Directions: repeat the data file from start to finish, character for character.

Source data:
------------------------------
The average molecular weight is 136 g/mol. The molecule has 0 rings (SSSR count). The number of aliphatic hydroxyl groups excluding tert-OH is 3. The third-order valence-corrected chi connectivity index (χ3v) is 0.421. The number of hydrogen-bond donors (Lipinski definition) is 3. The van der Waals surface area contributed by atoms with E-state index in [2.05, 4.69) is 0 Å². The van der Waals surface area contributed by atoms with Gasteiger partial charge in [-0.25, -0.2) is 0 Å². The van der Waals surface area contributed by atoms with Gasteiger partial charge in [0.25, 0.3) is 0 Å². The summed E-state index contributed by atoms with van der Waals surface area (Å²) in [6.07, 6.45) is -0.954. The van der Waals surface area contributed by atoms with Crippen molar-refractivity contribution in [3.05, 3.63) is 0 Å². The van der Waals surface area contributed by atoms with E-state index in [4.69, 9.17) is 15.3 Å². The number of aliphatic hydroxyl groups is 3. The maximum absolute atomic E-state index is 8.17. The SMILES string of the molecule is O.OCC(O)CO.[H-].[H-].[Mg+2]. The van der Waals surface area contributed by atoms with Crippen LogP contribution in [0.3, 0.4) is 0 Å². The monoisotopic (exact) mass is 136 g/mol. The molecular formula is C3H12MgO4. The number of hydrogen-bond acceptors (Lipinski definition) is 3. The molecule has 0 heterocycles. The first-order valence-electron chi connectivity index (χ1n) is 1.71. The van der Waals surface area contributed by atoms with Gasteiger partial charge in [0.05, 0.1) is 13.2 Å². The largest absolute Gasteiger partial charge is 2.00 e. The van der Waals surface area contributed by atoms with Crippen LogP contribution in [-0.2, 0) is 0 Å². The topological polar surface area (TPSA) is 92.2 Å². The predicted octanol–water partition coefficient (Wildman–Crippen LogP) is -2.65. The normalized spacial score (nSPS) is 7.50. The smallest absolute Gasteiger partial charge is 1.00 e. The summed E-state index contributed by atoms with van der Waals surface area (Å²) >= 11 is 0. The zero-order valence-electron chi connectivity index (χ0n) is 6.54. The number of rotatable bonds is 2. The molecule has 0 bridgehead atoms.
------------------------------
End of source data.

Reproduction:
The average molecular weight is 136 g/mol. The molecule has 0 rings (SSSR count). The number of aliphatic hydroxyl groups excluding tert-OH is 3. The third-order valence-corrected chi connectivity index (χ3v) is 0.421. The number of hydrogen-bond donors (Lipinski definition) is 3. The van der Waals surface area contributed by atoms with E-state index in [2.05, 4.69) is 0 Å². The van der Waals surface area contributed by atoms with Gasteiger partial charge in [-0.25, -0.2) is 0 Å². The van der Waals surface area contributed by atoms with Gasteiger partial charge in [0.25, 0.3) is 0 Å². The summed E-state index contributed by atoms with van der Waals surface area (Å²) in [6.07, 6.45) is -0.954. The van der Waals surface area contributed by atoms with Crippen molar-refractivity contribution in [3.05, 3.63) is 0 Å². The van der Waals surface area contributed by atoms with E-state index in [4.69, 9.17) is 15.3 Å². The number of aliphatic hydroxyl groups is 3. The maximum absolute atomic E-state index is 8.17. The SMILES string of the molecule is O.OCC(O)CO.[H-].[H-].[Mg+2]. The van der Waals surface area contributed by atoms with Crippen LogP contribution in [0.3, 0.4) is 0 Å². The monoisotopic (exact) mass is 136 g/mol. The molecular formula is C3H12MgO4. The number of hydrogen-bond acceptors (Lipinski definition) is 3. The molecule has 0 heterocycles. The first-order valence-electron chi connectivity index (χ1n) is 1.71. The van der Waals surface area contributed by atoms with Gasteiger partial charge in [0.05, 0.1) is 13.2 Å². The largest absolute Gasteiger partial charge is 2.00 e. The van der Waals surface area contributed by atoms with Crippen LogP contribution in [-0.2, 0) is 0 Å². The topological polar surface area (TPSA) is 92.2 Å². The predicted octanol–water partition coefficient (Wildman–Crippen LogP) is -2.65. The normalized spacial score (nSPS) is 7.50. The smallest absolute Gasteiger partial charge is 1.00 e. The summed E-state index contributed by atoms with van der Waals surface area (Å²) >= 11 is 0. The zero-order valence-electron chi connectivity index (χ0n) is 6.54. The number of rotatable bonds is 2. The molecule has 0 bridgehead atoms.